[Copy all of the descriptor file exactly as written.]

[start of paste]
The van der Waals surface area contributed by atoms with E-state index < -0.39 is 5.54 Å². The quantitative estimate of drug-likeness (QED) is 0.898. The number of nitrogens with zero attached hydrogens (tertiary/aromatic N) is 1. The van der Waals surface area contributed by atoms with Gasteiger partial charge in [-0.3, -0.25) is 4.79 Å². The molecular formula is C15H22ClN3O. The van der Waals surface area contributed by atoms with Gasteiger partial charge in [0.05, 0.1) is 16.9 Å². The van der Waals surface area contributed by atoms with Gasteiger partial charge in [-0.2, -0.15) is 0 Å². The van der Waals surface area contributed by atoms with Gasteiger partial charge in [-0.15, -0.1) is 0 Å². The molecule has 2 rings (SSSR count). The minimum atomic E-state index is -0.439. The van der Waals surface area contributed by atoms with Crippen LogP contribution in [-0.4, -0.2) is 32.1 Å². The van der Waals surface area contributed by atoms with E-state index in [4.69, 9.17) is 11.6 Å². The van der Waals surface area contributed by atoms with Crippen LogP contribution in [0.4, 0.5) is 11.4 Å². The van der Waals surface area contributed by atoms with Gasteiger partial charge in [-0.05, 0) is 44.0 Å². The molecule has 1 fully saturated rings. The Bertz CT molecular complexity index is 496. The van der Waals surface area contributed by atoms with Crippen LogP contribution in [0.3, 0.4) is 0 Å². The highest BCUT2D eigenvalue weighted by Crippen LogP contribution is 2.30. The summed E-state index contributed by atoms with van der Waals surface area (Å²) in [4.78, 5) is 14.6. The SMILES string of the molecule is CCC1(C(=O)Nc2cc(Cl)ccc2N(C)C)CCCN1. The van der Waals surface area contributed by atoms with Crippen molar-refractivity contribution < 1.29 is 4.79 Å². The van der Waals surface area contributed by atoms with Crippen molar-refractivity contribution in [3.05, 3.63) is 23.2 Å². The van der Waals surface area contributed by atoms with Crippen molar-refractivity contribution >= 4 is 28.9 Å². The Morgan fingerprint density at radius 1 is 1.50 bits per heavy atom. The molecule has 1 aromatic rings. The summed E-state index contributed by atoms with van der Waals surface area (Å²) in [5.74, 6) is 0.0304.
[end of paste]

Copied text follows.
The van der Waals surface area contributed by atoms with E-state index < -0.39 is 5.54 Å². The quantitative estimate of drug-likeness (QED) is 0.898. The number of nitrogens with zero attached hydrogens (tertiary/aromatic N) is 1. The van der Waals surface area contributed by atoms with Gasteiger partial charge in [-0.3, -0.25) is 4.79 Å². The molecular formula is C15H22ClN3O. The van der Waals surface area contributed by atoms with Gasteiger partial charge in [0.05, 0.1) is 16.9 Å². The van der Waals surface area contributed by atoms with Gasteiger partial charge in [-0.2, -0.15) is 0 Å². The van der Waals surface area contributed by atoms with Gasteiger partial charge in [-0.15, -0.1) is 0 Å². The molecule has 2 rings (SSSR count). The minimum atomic E-state index is -0.439. The van der Waals surface area contributed by atoms with Crippen LogP contribution in [-0.4, -0.2) is 32.1 Å². The van der Waals surface area contributed by atoms with E-state index in [4.69, 9.17) is 11.6 Å². The van der Waals surface area contributed by atoms with Crippen LogP contribution in [0.4, 0.5) is 11.4 Å². The van der Waals surface area contributed by atoms with Gasteiger partial charge in [-0.05, 0) is 44.0 Å². The molecule has 1 fully saturated rings. The Bertz CT molecular complexity index is 496. The van der Waals surface area contributed by atoms with Crippen LogP contribution in [0.3, 0.4) is 0 Å². The highest BCUT2D eigenvalue weighted by Crippen LogP contribution is 2.30. The summed E-state index contributed by atoms with van der Waals surface area (Å²) in [4.78, 5) is 14.6. The SMILES string of the molecule is CCC1(C(=O)Nc2cc(Cl)ccc2N(C)C)CCCN1. The van der Waals surface area contributed by atoms with Crippen molar-refractivity contribution < 1.29 is 4.79 Å². The van der Waals surface area contributed by atoms with Crippen molar-refractivity contribution in [3.05, 3.63) is 23.2 Å². The van der Waals surface area contributed by atoms with Crippen molar-refractivity contribution >= 4 is 28.9 Å². The Morgan fingerprint density at radius 1 is 1.50 bits per heavy atom. The molecule has 1 aromatic rings. The summed E-state index contributed by atoms with van der Waals surface area (Å²) in [5.74, 6) is 0.0304.